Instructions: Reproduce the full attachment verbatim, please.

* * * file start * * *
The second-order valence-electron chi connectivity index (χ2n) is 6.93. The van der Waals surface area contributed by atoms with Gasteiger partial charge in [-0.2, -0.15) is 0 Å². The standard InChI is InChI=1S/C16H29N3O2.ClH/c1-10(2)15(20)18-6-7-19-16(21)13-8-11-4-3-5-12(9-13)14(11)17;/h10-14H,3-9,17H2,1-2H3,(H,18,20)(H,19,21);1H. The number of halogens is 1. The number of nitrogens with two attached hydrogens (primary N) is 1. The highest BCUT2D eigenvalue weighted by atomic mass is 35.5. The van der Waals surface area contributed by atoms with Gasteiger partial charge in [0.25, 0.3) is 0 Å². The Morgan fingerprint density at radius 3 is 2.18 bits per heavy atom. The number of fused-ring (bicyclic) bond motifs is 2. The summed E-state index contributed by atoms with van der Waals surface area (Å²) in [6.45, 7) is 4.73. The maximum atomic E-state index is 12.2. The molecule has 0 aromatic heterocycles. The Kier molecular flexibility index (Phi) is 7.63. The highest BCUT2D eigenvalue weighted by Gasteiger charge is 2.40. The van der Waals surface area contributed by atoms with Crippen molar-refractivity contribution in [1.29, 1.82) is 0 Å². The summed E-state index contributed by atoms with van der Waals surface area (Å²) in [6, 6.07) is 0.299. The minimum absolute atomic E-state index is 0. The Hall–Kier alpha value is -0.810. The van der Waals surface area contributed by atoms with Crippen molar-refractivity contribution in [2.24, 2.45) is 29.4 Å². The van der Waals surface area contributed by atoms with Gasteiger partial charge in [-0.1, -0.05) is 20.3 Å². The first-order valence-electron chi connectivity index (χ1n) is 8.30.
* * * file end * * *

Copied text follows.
The second-order valence-electron chi connectivity index (χ2n) is 6.93. The van der Waals surface area contributed by atoms with Gasteiger partial charge in [-0.2, -0.15) is 0 Å². The standard InChI is InChI=1S/C16H29N3O2.ClH/c1-10(2)15(20)18-6-7-19-16(21)13-8-11-4-3-5-12(9-13)14(11)17;/h10-14H,3-9,17H2,1-2H3,(H,18,20)(H,19,21);1H. The number of halogens is 1. The number of nitrogens with two attached hydrogens (primary N) is 1. The highest BCUT2D eigenvalue weighted by atomic mass is 35.5. The van der Waals surface area contributed by atoms with Gasteiger partial charge in [0.25, 0.3) is 0 Å². The Morgan fingerprint density at radius 3 is 2.18 bits per heavy atom. The number of fused-ring (bicyclic) bond motifs is 2. The summed E-state index contributed by atoms with van der Waals surface area (Å²) in [6.45, 7) is 4.73. The maximum atomic E-state index is 12.2. The molecule has 0 aromatic heterocycles. The Kier molecular flexibility index (Phi) is 7.63. The highest BCUT2D eigenvalue weighted by Gasteiger charge is 2.40. The van der Waals surface area contributed by atoms with Crippen molar-refractivity contribution in [1.29, 1.82) is 0 Å². The summed E-state index contributed by atoms with van der Waals surface area (Å²) in [6, 6.07) is 0.299. The minimum absolute atomic E-state index is 0. The Hall–Kier alpha value is -0.810. The van der Waals surface area contributed by atoms with Crippen molar-refractivity contribution in [2.24, 2.45) is 29.4 Å². The van der Waals surface area contributed by atoms with Gasteiger partial charge in [-0.1, -0.05) is 20.3 Å². The first-order valence-electron chi connectivity index (χ1n) is 8.30.